TBE: The characters, especially Alex, in Blood & Brown Sugar go through some pretty horrific, brutal experiences. Was there ever a moment where you felt, “I can’t face doing this to a character I’ve created”?
L A Nolan: Naw, he’s a tough cookie. I never let my personal attachment to a character get in the way of a good plot twist or development. Although, now that I think about it, I may not be telling the whole truth here. There is one character in particular who should have met a gruesome demise, and I couldn’t do it. In fact, I had to re-write a few scenes to accommodate his flat-out refusal to die. Maybe I do have a deeper emotional connection to my characters than I care to admit. I’ll have to keep an eye on that.
TBE: Why do you think crime novels are so popular and resonate with the public? I mean, I would never like to witness a crime, and obviously I wouldn’t want to take part in one or fall victim, and yet when I see an interesting crime novel, I’m drawn to it.
L A Nolan: It’s similar to having a tooth pulled, I think. The dentist will tell you, “Keep your tongue out of the hole.” But you can’t, you just have to dig in there to see what’s up. It’s our darker nature.
That’s the pure joy and beauty of reading, isn’t it? That’s why we do it. A well written novel can transport you to the deck of a pirate ship, fly you across the stars to an alien planet or land you smack dab in the middle of a hideous murder. As curious humans, we all crave experiences that live outside our normal realm of being. We all want to walk a tight rope without a safety net. Books, stories, provide that. I think the crime and thriller genres bring those experiences to us with a little more impact. Each genre has something unique to offer, no doubt, but crime stories tend to strike you more where you live. Like a solid gut punch.
TBE: Can you tell us about your writing process? Do you outline the plot first or you have an idea and see where the story will take you?
L A Nolan: Ah yes, the age-old debate. Is it better to be a plotter or a pantster? I’m a bit of a hybrid I think, a “plotster”. For me, character development is crucial in a well written story and believing such, I do create extensive character outlines before I begin writing. However, I’ve learned from experience that a well-developed character doesn’t always do the things you want them to do. In fact, sometimes they run amok. See John Reeves in Blood and Brown Sugar. So, trying to hammer them into a structured plot is useless, it’s just too frustrating. So, I tend to let them run free within a loose plot outline. I know where they’re starting, and I’m fairly certain where they will all end up, but how they get there is largely up to the characters. They are quite clever you know. If you give them space, they won’t let you down.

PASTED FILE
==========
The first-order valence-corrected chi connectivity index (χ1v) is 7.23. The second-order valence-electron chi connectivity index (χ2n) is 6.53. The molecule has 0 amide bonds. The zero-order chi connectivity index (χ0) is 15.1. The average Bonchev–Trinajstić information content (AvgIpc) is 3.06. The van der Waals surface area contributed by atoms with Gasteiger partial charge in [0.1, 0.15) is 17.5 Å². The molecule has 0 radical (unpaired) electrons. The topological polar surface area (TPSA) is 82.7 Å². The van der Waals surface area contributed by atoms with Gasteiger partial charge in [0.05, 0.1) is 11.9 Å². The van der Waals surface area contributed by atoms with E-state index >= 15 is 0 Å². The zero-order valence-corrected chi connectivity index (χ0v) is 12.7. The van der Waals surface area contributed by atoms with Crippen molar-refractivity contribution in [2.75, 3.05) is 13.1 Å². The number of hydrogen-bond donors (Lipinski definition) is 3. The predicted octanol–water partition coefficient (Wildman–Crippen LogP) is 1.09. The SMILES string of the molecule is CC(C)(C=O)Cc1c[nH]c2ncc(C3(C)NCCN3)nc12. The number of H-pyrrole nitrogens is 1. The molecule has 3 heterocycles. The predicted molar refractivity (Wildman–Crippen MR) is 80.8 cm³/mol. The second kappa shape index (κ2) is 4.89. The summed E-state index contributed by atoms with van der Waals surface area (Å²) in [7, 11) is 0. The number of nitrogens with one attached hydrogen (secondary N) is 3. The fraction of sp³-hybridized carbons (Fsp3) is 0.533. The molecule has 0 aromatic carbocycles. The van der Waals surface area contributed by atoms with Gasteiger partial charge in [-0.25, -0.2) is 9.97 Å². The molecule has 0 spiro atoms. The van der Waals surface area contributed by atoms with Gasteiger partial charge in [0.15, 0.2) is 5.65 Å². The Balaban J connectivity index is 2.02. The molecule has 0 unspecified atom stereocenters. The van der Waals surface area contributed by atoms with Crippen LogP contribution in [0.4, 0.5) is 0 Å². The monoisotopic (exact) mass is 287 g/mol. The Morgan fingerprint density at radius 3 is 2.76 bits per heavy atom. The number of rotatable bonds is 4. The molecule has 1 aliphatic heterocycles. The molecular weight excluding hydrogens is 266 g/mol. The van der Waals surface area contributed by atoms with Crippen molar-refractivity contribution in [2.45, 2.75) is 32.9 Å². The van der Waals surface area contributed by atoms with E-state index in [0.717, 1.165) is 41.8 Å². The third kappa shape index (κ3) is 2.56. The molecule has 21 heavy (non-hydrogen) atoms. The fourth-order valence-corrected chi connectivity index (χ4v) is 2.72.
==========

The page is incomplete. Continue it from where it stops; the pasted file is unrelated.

TBE: How was your publishing experience with Leadstart?
L A Nolan: Overall, it’s been very positive. My project manager in particular, Ananya, has been fantastic. I don’t think it’s true, but I have heard that writers can be a little difficult to work with. Being overly artistic and all that. But if that is the case, she has been brilliant. She’s been there at every turn to answer any query or sooth my ragged nerves. An absolute gem. My dealings further up the hierarchy and in other departments have also been good with Malini, Bhavika, Trupti and Pooja. I feel part of the family there, that they truly have my best interests at heart.
TBE: Is there anything you are currently working on that may intrigue the interest of your readers?
L A Nolan: Oh, I hope so! I have a few irons in the fire at the moment.
My collection of short stories, A Crate Of Rags & Bones, is currently undergoing its final round of edits. It’s a delightful tomb filled with murders, monsters and things that go bump in the night.
Blood & Bombay Black, the sequel to Blood & Brown Sugar, is in that ever so crucial beta read and first round of edits stage. It explores the characters that made it out of the first book alive in even more depth and throws a whole new herd of obstacles at them. I hope to have that wrapped up and ready for submission this year.
I also have completed the first draft of a historical dark drama called A Mad Dog & His Englishman. A story revolving around two soldiers of the British Raj, an Englishman and an Indian, who escape from Fort William in Calcutta where they were imprisoned for various indiscretions. It is set in 1917, as WWl is coming to a close. It’s a bit of a departure from what I normally write, but still maintains my basic flair for the macabre, I hope. That’s the thing about being a writer I suppose, whatever it is you’re writing, no matter how you may try to hide it, a little bit of your true nature always bleeds through.